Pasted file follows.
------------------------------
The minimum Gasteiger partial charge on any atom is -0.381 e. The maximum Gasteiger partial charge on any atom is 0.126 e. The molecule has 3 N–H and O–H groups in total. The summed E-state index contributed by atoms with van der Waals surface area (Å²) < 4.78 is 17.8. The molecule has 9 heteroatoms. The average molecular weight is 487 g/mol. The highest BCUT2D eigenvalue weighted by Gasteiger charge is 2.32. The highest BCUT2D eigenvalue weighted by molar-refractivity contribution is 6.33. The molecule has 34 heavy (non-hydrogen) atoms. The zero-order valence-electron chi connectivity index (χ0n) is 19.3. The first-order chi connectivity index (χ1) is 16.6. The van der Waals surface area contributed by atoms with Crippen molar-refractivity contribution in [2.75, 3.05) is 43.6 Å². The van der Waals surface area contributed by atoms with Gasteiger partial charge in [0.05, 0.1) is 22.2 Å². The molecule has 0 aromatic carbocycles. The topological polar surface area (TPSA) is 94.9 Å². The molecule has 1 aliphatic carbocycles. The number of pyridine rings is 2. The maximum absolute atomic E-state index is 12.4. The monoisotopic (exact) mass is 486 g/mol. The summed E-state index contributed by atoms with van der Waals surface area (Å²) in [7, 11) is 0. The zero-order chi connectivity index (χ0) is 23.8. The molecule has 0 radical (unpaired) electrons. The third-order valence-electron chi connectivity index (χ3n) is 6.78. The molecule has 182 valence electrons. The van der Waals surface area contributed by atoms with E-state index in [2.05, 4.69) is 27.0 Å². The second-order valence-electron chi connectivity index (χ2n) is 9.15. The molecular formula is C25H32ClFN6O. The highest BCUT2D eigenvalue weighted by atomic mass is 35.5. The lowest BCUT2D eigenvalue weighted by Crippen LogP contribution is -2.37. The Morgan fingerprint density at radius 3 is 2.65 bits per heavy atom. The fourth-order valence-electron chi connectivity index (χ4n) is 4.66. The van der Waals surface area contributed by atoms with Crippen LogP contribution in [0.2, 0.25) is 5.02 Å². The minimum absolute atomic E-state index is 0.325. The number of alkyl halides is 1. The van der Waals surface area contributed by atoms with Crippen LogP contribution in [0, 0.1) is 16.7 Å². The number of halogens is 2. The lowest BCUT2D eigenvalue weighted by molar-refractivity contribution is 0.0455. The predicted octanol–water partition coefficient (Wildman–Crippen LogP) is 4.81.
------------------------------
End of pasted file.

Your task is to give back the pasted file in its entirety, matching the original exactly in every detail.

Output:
The minimum Gasteiger partial charge on any atom is -0.381 e. The maximum Gasteiger partial charge on any atom is 0.126 e. The molecule has 3 N–H and O–H groups in total. The summed E-state index contributed by atoms with van der Waals surface area (Å²) < 4.78 is 17.8. The molecule has 9 heteroatoms. The average molecular weight is 487 g/mol. The highest BCUT2D eigenvalue weighted by Gasteiger charge is 2.32. The highest BCUT2D eigenvalue weighted by molar-refractivity contribution is 6.33. The molecule has 34 heavy (non-hydrogen) atoms. The zero-order valence-electron chi connectivity index (χ0n) is 19.3. The first-order chi connectivity index (χ1) is 16.6. The van der Waals surface area contributed by atoms with Crippen molar-refractivity contribution in [2.75, 3.05) is 43.6 Å². The van der Waals surface area contributed by atoms with Gasteiger partial charge in [0.05, 0.1) is 22.2 Å². The molecule has 0 aromatic carbocycles. The topological polar surface area (TPSA) is 94.9 Å². The molecule has 1 aliphatic carbocycles. The number of pyridine rings is 2. The maximum absolute atomic E-state index is 12.4. The monoisotopic (exact) mass is 486 g/mol. The summed E-state index contributed by atoms with van der Waals surface area (Å²) in [7, 11) is 0. The zero-order chi connectivity index (χ0) is 23.8. The molecule has 0 radical (unpaired) electrons. The third-order valence-electron chi connectivity index (χ3n) is 6.78. The molecule has 182 valence electrons. The van der Waals surface area contributed by atoms with E-state index in [2.05, 4.69) is 27.0 Å². The second-order valence-electron chi connectivity index (χ2n) is 9.15. The molecular formula is C25H32ClFN6O. The highest BCUT2D eigenvalue weighted by atomic mass is 35.5. The lowest BCUT2D eigenvalue weighted by Crippen LogP contribution is -2.37. The Morgan fingerprint density at radius 3 is 2.65 bits per heavy atom. The fourth-order valence-electron chi connectivity index (χ4n) is 4.66. The van der Waals surface area contributed by atoms with Crippen LogP contribution in [0.2, 0.25) is 5.02 Å². The minimum absolute atomic E-state index is 0.325. The number of alkyl halides is 1. The van der Waals surface area contributed by atoms with Crippen LogP contribution in [0, 0.1) is 16.7 Å². The number of halogens is 2. The lowest BCUT2D eigenvalue weighted by molar-refractivity contribution is 0.0455. The predicted octanol–water partition coefficient (Wildman–Crippen LogP) is 4.81.